What the hell is going on with Peacock? NBC Universal’s streaming service, which has leaned on unique, irreverent comedies to help distinguish the fledgling platform since its launch in 2020, seems to be turning its back on many of those critically acclaimed shows, including Girls5eva, Rutherford Falls, and the Saved By The Bell reboot.
None of those series will get new episodes on Peacock. The eccentric Girls5eva will move to Netflix for season three, while Peacock has canceled the sweet Rutherford Falls and its winning Saved By The Bell reboot. The streamer also hasn’t provided any updates on this year’s underrated hits like Bust Down and The Resort. And what are the chances that Peacock will still be the American home for We Are Lady Parts, a fantastic co-production with Britain’s Channel 4, which the platform renewed almost a year ago?
In a move that’s emblematic of the peak TV era, Peacock seems to be pivoting from imaginative and diverse stories to a more generic approach. Several of the streamer’s upcoming comedies rely on existing IP, such as Pitch Perfect, The Best Man, and Ted.
Prioritizing remakes and spin-offs
It’s a sharp turn for the platform, which rolled out in 2020, just a few months after the arrival of Apple TV+ and Disney+ (and as Quibi was swiftly approaching its grave). Peacock obviously boasts other genres, as well as NBC’s entire lineup, same-day film releases from Universal, like Halloween Ends, and Olympics coverage, but the service initially seemed to find a sweet spot with its distinctive comedies.
While those shows should’ve been given the time and marketing to grow their fanbases, that’s hard to do at a time when some players in the industry are prioritizing remakes, spin-offs, and sequels over original storytelling. (Admittedly, Peacock’s contemporary takes on SBTB and Punky Brewster were well-received during their brief runs.)
Rutherford Falls | Official Trailer | Peacock Original
Early on, Peacock benefitted from NBC’s easy access to talent—like Saturday Night Live’s Chris Redd in Bust Down, or The Office’s Craig Robinson in Killing It. (And don’t forget Pete Davidson and Lorne Michaels’ upcoming Bupkis.) The NBC gem A.P. Bio, from Mike O’Brien and Seth Meyers, moved to the streamer for two seasons and should’ve ideally continued for a few more.
Peacock presents an interesting gateway for familiar faces to experiment with genre-busting narratives while retaining classic elements of broadcast TV, as seen in both Rutherford Falls and Girls5eva. Mike Schur created the former with The Office star Ed Helms and Brooklyn Nine-Nine writer Sierra Ornelas-Teller. RF centers on an Indigenous community in a Northeastern town, featuring breakout performances from Jana Schmieding and Michael Greyeyes.
Netflix to the rescue?
The show carries the trademark “Schur-iverse” traits of being wholesome and entertaining, and in a different era it would’ve paired perfectly with series like Parks And Recreation or The Good Place on NBC proper. But Rutherford Falls didn’t stand a chance on a lesser-known platform, especially without the marketing push it deserved.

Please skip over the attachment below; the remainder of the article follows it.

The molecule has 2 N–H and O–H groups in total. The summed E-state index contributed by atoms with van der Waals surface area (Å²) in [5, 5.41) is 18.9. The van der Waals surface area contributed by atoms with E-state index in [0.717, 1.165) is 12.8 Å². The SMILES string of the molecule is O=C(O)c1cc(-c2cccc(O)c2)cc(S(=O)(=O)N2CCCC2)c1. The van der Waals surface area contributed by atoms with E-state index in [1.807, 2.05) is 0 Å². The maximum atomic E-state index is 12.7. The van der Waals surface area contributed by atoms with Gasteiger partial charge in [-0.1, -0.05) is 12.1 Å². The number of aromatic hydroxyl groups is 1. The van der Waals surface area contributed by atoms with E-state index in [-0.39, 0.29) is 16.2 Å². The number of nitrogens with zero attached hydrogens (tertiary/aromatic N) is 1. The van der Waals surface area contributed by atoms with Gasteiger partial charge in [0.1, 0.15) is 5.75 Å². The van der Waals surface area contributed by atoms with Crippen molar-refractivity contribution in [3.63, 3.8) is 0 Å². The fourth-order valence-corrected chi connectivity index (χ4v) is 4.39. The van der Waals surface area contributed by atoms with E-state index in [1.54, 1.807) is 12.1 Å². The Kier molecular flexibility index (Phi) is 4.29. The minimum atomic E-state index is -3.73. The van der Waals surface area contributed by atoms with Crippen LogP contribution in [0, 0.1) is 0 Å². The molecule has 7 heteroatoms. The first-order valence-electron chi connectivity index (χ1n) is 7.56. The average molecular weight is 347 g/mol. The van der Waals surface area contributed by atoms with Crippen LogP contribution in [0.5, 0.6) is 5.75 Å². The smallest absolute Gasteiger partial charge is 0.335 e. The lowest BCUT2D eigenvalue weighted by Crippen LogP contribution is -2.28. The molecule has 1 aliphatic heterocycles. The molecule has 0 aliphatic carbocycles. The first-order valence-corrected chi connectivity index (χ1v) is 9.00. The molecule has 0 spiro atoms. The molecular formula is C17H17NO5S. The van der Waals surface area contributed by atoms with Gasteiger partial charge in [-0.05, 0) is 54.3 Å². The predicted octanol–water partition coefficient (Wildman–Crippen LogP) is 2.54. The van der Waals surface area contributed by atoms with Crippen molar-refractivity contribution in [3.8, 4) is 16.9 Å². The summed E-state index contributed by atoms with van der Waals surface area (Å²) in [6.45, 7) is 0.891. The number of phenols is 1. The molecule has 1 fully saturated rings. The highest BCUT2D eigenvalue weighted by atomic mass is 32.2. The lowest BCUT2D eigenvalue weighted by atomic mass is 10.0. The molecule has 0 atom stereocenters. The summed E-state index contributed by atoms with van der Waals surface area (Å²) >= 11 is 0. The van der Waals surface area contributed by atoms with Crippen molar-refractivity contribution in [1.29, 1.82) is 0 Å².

As for Girls5eva, it departs Tina Fey’s primary headquarters at NBC Universal for (hopefully) greener pastures on Netflix, where Fey and Meredith Scardino oversaw Unbreakable Kimmy Schmidt. Girls5eva follows four members of a ’90s girl group who rediscover their love for music in the present day, and the humor is just as quirky and surreal as UKS. It’s an eyebrow-raising event when Netflix saves a comedy (they’ve previously rescued sci-fi dramas Manifest and Lucifer) after canceling G.L.O.W., The Baby-Sitters Club, American Vandal, Teenage Bounty Hunters, and Santa Clarita Diet in recent years. It’s just another sign of peak-TV chaos. On the plus side, at least we get more Girls5eva episodes.
Girls5eva | Official Trailer | Peacock
Peacock has waded into a business that’s all about survival of the fittest. It earned no new paid subscribers in its second quarter after losing $1 billion at the beginning of this year. Most people are wary of adding yet another streaming service to their viewing schedule, regardless of the quality is worth it—and this is likely a strong reason why these hidden gem comedies are getting axed.
The competition is fierce, and Peacock doesn’t have a Stranger Things or Handmaid’s Tale yet, nor does it call for fantasy show think pieces. But it does have a bevy of reality TV, sports, true-crime dramas, and, yes, The Office. It’s hard to fault the streamer for struggling to figure out its niche only two years in, but parting ways with some of the platform’s strongest offerings is not a great sign.
There’s still stuff to look forward to, of course. Maybe the IP-based shows will surprise, and We Are Lady Parts and Killing It will hopefully make worthy returns. Plus, Rian Johnson and Natasha Lyonne have teamed up for next year’s Poker Face.
Still, there must be a way for Peacock to balance more mundane programming with the kind of ingenious content that gets attention. As fans of its offbeat programming, here’s hoping the platform finds a way to deliver more of it. If only the higher-up can learn how to value—and not flatten—creativity.
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